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Often hidden within the supply chains of businesses, most companies use a variety of vendors daily. Third parties are the cogs that keep a business functioning and growing, from managing employees to selling and packaging goods. Because of the vital role they play, vendors must be addressed, operated and matured correctly, which is best achieved by having the correct people involved and a structured vendor management framework in place.

Why companies need an IT vendor management framework

More than half of companies (55%) do not practice continuous monitoring of their vendor third parties according to the NAVEX 2020 Third Party Risk Management Top Market Trends and Analysis. Having an IT vendor management framework allows companies to manage policies and processes. It should also help to establish organizational governance and measure and report on vendor management performance.

How the vendor management function is structured impacts its success in achieving company-wide objectives. These objectives and goals directly influence the company’s success and growth. This includes creating a clear set of goals surrounding IT vendor risk, contract and performance management.

Having an IT vendor governance framework is about authority: how decisions are made, who makes them and who is held accountable. IT vendor governance creates  an accountability framework that ensures desirable behavior in the application of products and services from vendors to develop optimal performance, compliance and risk mitigation benefits. It can also improve vendor value by increasing vendor ROI, flexibility and establishing clear accountability and escalation for projects at the right levels with IT and vendors.

Measure and report IT vendor management functional performance

Another essential factor of having an IT vendor management function is that it should be responsible for building and maintaining relationships with business stakeholders. Stakeholders and investors can make or break a business financially, so establishing a relationship surrounding managing vendors is vital.

Business partners can sometimes view vendor management as a roadblock, needing more value and causing process delays. This often results in business stakeholders trying to manage vendors themselves without the company’s vendor management involvement. Naturally, this can cause confusion between organizations and their vendors. Part of having an IT vendor management function is collaborating with stakeholders and investors to identify the vendor options that best meet their desired business goals.

With the correct vendor management function in place, companies can communicate and show a business partner the value an internal vendor management process can add to the business.

Manage operations

Gartner® IT shares that not all vendors deliver the same business value, risks or switching and investment costs. An IT function can help to decide the importance of vendors responsive to businesses’ goals and market dynamics through categorization.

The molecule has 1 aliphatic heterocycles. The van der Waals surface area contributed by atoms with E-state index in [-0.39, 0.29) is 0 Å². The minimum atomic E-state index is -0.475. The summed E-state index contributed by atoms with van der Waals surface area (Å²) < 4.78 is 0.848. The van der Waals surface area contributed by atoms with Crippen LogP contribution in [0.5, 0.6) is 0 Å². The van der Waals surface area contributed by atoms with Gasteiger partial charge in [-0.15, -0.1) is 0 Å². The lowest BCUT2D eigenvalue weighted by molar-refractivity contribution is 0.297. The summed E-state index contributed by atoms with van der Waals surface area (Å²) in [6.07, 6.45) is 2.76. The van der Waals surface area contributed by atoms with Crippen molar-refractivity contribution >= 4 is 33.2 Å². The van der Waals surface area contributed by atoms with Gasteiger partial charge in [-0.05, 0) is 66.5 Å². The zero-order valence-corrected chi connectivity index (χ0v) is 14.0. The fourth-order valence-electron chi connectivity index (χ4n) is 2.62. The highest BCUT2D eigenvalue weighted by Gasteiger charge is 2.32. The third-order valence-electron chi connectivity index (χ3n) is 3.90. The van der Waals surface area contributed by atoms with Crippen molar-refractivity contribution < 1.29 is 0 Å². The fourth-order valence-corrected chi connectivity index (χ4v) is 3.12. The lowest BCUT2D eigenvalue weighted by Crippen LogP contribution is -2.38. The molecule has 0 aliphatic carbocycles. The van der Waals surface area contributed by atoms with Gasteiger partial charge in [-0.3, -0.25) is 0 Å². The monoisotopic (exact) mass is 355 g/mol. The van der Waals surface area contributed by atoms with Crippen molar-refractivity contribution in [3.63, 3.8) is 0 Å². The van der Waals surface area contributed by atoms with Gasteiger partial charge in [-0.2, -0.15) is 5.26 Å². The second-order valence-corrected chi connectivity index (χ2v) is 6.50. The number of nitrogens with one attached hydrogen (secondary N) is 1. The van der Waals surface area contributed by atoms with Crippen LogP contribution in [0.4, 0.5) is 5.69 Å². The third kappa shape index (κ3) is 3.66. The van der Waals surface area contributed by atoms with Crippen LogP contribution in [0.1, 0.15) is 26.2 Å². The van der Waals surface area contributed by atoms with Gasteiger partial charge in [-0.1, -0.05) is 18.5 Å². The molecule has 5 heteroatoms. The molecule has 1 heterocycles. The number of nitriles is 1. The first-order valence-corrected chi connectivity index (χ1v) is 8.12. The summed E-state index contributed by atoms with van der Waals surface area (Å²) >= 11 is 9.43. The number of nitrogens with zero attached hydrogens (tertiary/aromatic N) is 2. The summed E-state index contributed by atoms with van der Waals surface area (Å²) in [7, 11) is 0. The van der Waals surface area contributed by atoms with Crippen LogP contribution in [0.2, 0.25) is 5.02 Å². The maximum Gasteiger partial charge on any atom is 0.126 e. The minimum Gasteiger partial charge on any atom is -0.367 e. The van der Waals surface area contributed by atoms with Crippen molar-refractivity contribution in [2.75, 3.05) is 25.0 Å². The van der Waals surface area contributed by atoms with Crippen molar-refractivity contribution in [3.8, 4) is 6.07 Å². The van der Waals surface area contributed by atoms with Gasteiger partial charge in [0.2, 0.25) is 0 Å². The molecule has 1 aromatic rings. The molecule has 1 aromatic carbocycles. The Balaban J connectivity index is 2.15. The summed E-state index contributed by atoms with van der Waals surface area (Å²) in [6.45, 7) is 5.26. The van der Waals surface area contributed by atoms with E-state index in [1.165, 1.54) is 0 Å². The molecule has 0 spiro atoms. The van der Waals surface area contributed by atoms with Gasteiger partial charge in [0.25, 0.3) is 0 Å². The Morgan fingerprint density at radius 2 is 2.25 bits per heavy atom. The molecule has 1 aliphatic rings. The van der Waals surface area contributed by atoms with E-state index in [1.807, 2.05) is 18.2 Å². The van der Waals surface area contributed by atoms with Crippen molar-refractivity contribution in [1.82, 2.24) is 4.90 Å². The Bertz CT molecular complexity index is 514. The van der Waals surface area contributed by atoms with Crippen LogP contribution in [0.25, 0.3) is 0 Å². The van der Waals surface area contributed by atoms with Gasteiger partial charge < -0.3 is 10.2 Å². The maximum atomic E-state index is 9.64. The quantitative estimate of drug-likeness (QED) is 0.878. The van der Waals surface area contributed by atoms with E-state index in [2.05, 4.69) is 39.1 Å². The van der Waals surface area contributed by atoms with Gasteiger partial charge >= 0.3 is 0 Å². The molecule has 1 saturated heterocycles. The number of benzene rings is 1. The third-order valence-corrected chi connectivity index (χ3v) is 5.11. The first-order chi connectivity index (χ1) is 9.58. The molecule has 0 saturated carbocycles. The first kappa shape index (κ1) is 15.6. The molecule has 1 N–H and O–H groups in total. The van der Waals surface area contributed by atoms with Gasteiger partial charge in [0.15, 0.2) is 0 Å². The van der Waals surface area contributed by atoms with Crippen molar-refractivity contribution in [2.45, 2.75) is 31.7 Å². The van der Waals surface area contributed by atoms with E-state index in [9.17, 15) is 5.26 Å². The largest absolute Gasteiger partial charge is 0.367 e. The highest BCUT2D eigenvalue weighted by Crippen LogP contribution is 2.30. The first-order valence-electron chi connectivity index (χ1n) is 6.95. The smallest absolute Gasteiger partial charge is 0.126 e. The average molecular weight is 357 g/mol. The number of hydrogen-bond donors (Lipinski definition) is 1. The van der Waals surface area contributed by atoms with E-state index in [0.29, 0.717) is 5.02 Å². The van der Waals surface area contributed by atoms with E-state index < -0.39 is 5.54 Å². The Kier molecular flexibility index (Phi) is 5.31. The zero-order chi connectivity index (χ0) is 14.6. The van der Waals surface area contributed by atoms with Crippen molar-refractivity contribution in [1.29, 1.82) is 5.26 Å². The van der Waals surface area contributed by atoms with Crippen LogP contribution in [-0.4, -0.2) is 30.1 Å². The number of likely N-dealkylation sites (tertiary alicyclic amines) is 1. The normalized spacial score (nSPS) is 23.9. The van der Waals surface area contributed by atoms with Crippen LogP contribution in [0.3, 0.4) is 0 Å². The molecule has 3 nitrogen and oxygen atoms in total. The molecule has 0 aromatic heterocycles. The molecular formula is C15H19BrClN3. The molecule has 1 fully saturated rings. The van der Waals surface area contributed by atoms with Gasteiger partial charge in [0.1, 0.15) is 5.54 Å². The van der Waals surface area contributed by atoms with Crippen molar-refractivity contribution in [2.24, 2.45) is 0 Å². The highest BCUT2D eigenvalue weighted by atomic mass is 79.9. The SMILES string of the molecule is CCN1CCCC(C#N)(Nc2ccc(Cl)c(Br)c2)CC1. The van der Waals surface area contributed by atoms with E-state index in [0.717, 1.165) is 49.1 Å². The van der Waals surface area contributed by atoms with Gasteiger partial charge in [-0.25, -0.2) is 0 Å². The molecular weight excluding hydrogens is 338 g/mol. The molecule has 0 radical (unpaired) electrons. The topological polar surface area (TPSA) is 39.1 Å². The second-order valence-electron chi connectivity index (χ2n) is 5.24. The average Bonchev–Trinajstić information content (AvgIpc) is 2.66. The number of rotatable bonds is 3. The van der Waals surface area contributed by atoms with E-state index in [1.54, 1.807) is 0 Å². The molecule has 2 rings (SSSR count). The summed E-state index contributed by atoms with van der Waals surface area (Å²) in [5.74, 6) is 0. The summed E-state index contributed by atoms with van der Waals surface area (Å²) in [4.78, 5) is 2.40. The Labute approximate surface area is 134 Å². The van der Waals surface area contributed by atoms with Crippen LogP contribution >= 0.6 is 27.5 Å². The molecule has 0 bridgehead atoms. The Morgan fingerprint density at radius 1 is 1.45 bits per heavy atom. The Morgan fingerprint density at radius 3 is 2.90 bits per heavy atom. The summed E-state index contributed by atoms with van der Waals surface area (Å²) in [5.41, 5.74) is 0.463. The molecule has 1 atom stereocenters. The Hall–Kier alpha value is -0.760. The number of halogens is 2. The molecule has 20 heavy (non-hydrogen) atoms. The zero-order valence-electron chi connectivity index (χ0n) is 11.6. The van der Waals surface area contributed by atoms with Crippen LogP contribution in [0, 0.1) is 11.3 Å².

The IT vendor management function can also monitor contract terms and deliverables. However, management level can differ between organizations and is driven by vendor segmentation. Some vendor contracts are not managed at all, which eliminates the ability to improve the contract’s value or redefine contract terms. In other cases, contract management is only applied to significant or high-value agreements, often driven using a manual process.

Many companies rely on IT vendors to support business processes. This reliance exposes them to disruption or failure risk, potentially harming their external reputation and finances. According to the NAVEX 2020 Third Party Risk Management Top Market Trends and Analysis, only 59% of companies continuously monitor high-risk third parties for changes in risk. The vendor management function should help identify, analyze, and monitor potential threats and risks.

A reactive process or online management system can help to identify vendor risks, and vendor managers can decide on risk response methods.

To drive improvements, the IT vendor management function should support developing, monitoring, and reporting vendor performance and SLAs. Monitoring vendors’ performance allows companies to act before potential problems arise.

At NAVEX, we understand many organizations share the challenge of finding the right people with the proper skill set. Frequently, several different functions undertake IT vendor management across the organization, often without incremental training. training. This exacerbates the challenge. It is imperative to have competent personnel with clearly defined responsibilities in crucial roles.

For further information and a step-by-step framework breakdown of how your company can successfully implement an IT vendor function, download Gartner IT’s four-step actionable process:

Download here

Or, to learn more about how the NAVEX ONE online solution can help your company manage the goals, challenges and risks of your vendors and third parties

Learn about NAVEX One

GARTNER is a registered trademark and service mark of Gartner, Inc. and/or its affiliates in the U.S. and internationally and is used herein with permission. All rights reserved.

Gartner, How to Implement, Operate and Mature a Successful IT Vendor Management Function, Joanne Spencer, Refreshed 29 July 2022, Published 10 June 2019